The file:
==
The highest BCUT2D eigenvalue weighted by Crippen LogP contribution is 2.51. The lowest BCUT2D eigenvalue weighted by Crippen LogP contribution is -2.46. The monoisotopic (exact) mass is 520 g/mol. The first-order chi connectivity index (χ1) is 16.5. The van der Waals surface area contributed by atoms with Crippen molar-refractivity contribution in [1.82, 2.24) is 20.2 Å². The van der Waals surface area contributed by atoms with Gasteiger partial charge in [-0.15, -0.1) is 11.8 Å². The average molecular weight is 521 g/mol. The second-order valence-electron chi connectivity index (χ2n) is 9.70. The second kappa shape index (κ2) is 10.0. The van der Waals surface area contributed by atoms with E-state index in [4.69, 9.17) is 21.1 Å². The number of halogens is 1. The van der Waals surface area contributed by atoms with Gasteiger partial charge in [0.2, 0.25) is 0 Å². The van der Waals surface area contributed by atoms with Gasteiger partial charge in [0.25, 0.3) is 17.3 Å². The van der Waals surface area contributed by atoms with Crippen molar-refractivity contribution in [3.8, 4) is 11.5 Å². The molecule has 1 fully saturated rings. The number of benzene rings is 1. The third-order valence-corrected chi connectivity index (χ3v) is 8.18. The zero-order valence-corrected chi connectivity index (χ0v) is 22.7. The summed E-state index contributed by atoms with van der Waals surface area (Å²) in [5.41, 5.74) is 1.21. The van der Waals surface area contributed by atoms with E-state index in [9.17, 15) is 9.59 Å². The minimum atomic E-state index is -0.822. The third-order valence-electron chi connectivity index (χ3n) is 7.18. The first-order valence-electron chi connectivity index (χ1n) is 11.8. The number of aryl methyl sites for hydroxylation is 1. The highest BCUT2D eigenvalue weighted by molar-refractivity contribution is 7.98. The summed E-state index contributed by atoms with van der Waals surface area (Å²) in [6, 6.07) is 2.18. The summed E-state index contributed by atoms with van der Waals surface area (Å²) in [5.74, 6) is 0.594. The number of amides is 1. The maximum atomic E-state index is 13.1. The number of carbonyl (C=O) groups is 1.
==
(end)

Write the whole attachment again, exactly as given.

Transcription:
The highest BCUT2D eigenvalue weighted by Crippen LogP contribution is 2.51. The lowest BCUT2D eigenvalue weighted by Crippen LogP contribution is -2.46. The monoisotopic (exact) mass is 520 g/mol. The first-order chi connectivity index (χ1) is 16.5. The van der Waals surface area contributed by atoms with Crippen molar-refractivity contribution in [1.82, 2.24) is 20.2 Å². The van der Waals surface area contributed by atoms with Gasteiger partial charge in [-0.15, -0.1) is 11.8 Å². The average molecular weight is 521 g/mol. The second-order valence-electron chi connectivity index (χ2n) is 9.70. The second kappa shape index (κ2) is 10.0. The van der Waals surface area contributed by atoms with E-state index in [4.69, 9.17) is 21.1 Å². The number of halogens is 1. The van der Waals surface area contributed by atoms with Gasteiger partial charge in [0.2, 0.25) is 0 Å². The van der Waals surface area contributed by atoms with Gasteiger partial charge in [0.25, 0.3) is 17.3 Å². The van der Waals surface area contributed by atoms with Crippen molar-refractivity contribution in [3.8, 4) is 11.5 Å². The molecule has 1 fully saturated rings. The number of benzene rings is 1. The third-order valence-corrected chi connectivity index (χ3v) is 8.18. The zero-order valence-corrected chi connectivity index (χ0v) is 22.7. The summed E-state index contributed by atoms with van der Waals surface area (Å²) in [5.41, 5.74) is 1.21. The van der Waals surface area contributed by atoms with E-state index in [9.17, 15) is 9.59 Å². The minimum atomic E-state index is -0.822. The third-order valence-electron chi connectivity index (χ3n) is 7.18. The first-order valence-electron chi connectivity index (χ1n) is 11.8. The number of aryl methyl sites for hydroxylation is 1. The highest BCUT2D eigenvalue weighted by molar-refractivity contribution is 7.98. The summed E-state index contributed by atoms with van der Waals surface area (Å²) in [6, 6.07) is 2.18. The summed E-state index contributed by atoms with van der Waals surface area (Å²) in [5.74, 6) is 0.594. The number of amides is 1. The maximum atomic E-state index is 13.1. The number of carbonyl (C=O) groups is 1.